POCI3 (175.0 mL) is charged into the reaction vessel at 20- 35 °C, and 6-(6-Trifluoromethyl-pyridin-2-yl)-lH-l,3,5-triazine-2,4-dione (35.0 g, 0.1355 mol) is added in portions at below 50 °C. The reaction mixture is de-gassed 5-20 minutes by purging with N2 gas. Phosphorous pentachloride (112.86 g, 0.542 mol) is added while stirring at below 50 °C and the resulting slurry is heated to reflux (105-110 °C) and maintained for 3-4 h. The reaction mixture is cooled to 50-55 °C, and concentrated at below 55 °C then cooled to 20-30 °C. The reaction mixture is rinsed with ethyl acetate and the ethyl acetate layer is slowly added to cold water (temperature ~5 °C) while stirring and maintaining the temperature below 10 °C. The mixture is stirred 3-5 minutes at a temperature of between 10 to 20 °C and the ethyl acetate layer is collected. The reaction mixture is rinsed with sodium bicarbonate solution and dried over anhydrous sodium sulphate. The material is dried 2-3 h under vacuum at below 45 °C to provide 2, 4-Dichloro-6-(6-trifluoromethyl-pyridin-2-yl)-l, 3, 5-triazine. Example 1, Step 5: preparation of 4-chloro-6-(6-(trifluoromethyl)pyridin-2-yl)-N-(2-(trifluoro-methyl)- pyridin-4-yl)-l,3,5-triazin-2-amine

A mixture of THF (135 mL) and 2, 4-Dichloro-6-(6-trifluoromethyl-pyridin-2-yl)-l, 3, 5-triazine (27.0 g, 0.0915 mol) are added to the reaction vessel at 20 – 35 °C, then 4-amino-2-(trifluoromethyl)pyridine (16.31 g, 0.1006 mol) and sodium bicarbonate (11.52 g, 0.1372 mol) are added. The resulting slurry is heated to reflux (75-80 °C) for 20-24 h. The reaction is cooled to 30-40 °C and THF evaporated at below 45 °C under reduced pressure. The reaction mixture is cooled to 20-35 °C and rinsed with ethyl acetate and water, and the ethyl acetate layer collected and rinsed with 0.5 N HC1 and brine solution. The organic layer is concentrated under vacuum at below 45 °C then rinsed with dichloromethane and hexanes, filtered and washed with hexanes and dried for 5-6h at 45-50 °C under vacuum to provide 4-chloro-6-(6-(trifluoromethyl)pyridin-2-yl)-N-(2-(trifluoro-methyl)- pyridin-4-yl)-l,3,5-triazin-2-amine.

Example 1, Step 6: preparation of 2-methyl-l-(4-(6-(trifluoromethyl)pyridin-2-yl)-6-(2-(trifluoromethyl)- pyridin-4-ylamino)-l,3,5-triazin-2-ylamino)propan-2-ol

THF (290 mL), 4-chloro-6-(6-(trifluoromethyl)pyridin-2-yl)-N-(2-(trifluoro-methyl)-pyridin-4-yl)-l,3,5-triazin-2-amine (29.0 g, 0.06893 mol), sodium bicarbonate (8.68 g, 0.1033 mol), and 1, 1-dimethylaminoethanol (7.37 g, 0.08271 mol) are added to the reaction vessel at 20-35 °C. The resulting slurry is heated to reflux (75-80 °C) for 16-20 h. The reaction is cooled to 30-40 °C and THF evaporated at below 45 °C under reduced pressure. The reaction mixture is cooled to 20-35 °C and rinsed with ethyl acetate and water, and the ethyl acetate layer collected. The organic layer is concentrated under vacuum at below 45 °C then rinsed with dichlorom ethane and hexanes, filtered and washed with hexanes and dried for 8-1 Oh at 45-50 °C under vacuum to provide 2-methyl-l-(4-(6-(trifluoromethyl)pyridin-2-yl)-6-(2-(trifluoromethyl)- pyridin-4-ylamino)-l,3,5-triazin-2-ylamino)propan-2-ol.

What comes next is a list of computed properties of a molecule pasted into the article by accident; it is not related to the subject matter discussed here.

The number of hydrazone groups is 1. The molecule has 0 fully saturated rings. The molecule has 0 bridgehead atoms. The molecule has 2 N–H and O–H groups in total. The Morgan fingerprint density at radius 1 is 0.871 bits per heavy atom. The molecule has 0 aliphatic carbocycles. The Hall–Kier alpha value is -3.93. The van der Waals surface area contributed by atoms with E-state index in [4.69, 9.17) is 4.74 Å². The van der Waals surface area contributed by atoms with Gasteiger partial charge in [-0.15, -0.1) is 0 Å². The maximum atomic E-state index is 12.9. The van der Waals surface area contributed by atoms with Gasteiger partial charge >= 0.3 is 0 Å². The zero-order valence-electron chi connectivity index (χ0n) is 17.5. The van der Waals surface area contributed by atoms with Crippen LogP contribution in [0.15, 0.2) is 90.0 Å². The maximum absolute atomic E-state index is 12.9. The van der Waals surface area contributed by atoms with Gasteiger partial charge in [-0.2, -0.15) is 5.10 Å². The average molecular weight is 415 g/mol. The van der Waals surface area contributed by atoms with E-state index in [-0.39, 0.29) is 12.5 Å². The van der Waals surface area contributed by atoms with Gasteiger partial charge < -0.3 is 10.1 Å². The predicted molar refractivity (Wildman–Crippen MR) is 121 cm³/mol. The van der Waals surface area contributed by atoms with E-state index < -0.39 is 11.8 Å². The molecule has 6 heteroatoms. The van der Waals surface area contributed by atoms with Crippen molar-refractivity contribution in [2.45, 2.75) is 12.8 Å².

PATENT

US 20160089374

PATENT

WO 2015017821


References

  1. Jump up to:a b “Enasidenib”AdisInsight. Retrieved 31 January 2017.
  2. Jump up^ https://pubchem.ncbi.nlm.nih.gov/compound/Enasidenib
  3. Jump up^ https://www.sec.gov/Archives/edgar/data/1439222/000119312516758835/d172494d10q.htm
  4. Jump up^ http://www.xconomy.com/boston/2016/09/07/celgene-plots-speedy-fda-filing-for-agios-blood-cancer-drug/
  5. 1 to 3 of 3
    Patent ID

    Patent Title

    Submitted Date

    Granted Date

    US2013190287 THERAPEUTICALLY ACTIVE COMPOUNDS AND THEIR METHODS OF USE 2013-01-07 2013-07-25
    US2016089374 THERAPEUTICALLY ACTIVE COMPOUNDS AND THEIR METHODS OF USE 2015-09-28 2016-03-31
    US2016194305 THERAPEUTICALLY ACTIVE COMPOUNDS AND THEIR METHODS OF USE 2014-08-01 2016-07-07
 Image result for Enasidenib
08/01/2017
The U.S. Food and Drug Administration today approved Idhifa (enasidenib) for the treatment of adult patients with relapsed or refractory acute myeloid leukemia (AML) who have a specific genetic mutation. The drug is approved for use with a companion diagnostic, the RealTime IDH2 Assay, which is used to detect specific mutations in the IDH2 gene in patients with AML.

The U.S. Food and Drug Administration today approved Idhifa (enasidenib) for the treatment of adult patients with relapsed or refractory acute myeloid leukemia (AML) who have a specific genetic mutation. The drug is approved for use with a companion diagnostic, the RealTime IDH2 Assay, which is used to detect specific mutations in the IDH2 gene in patients with AML.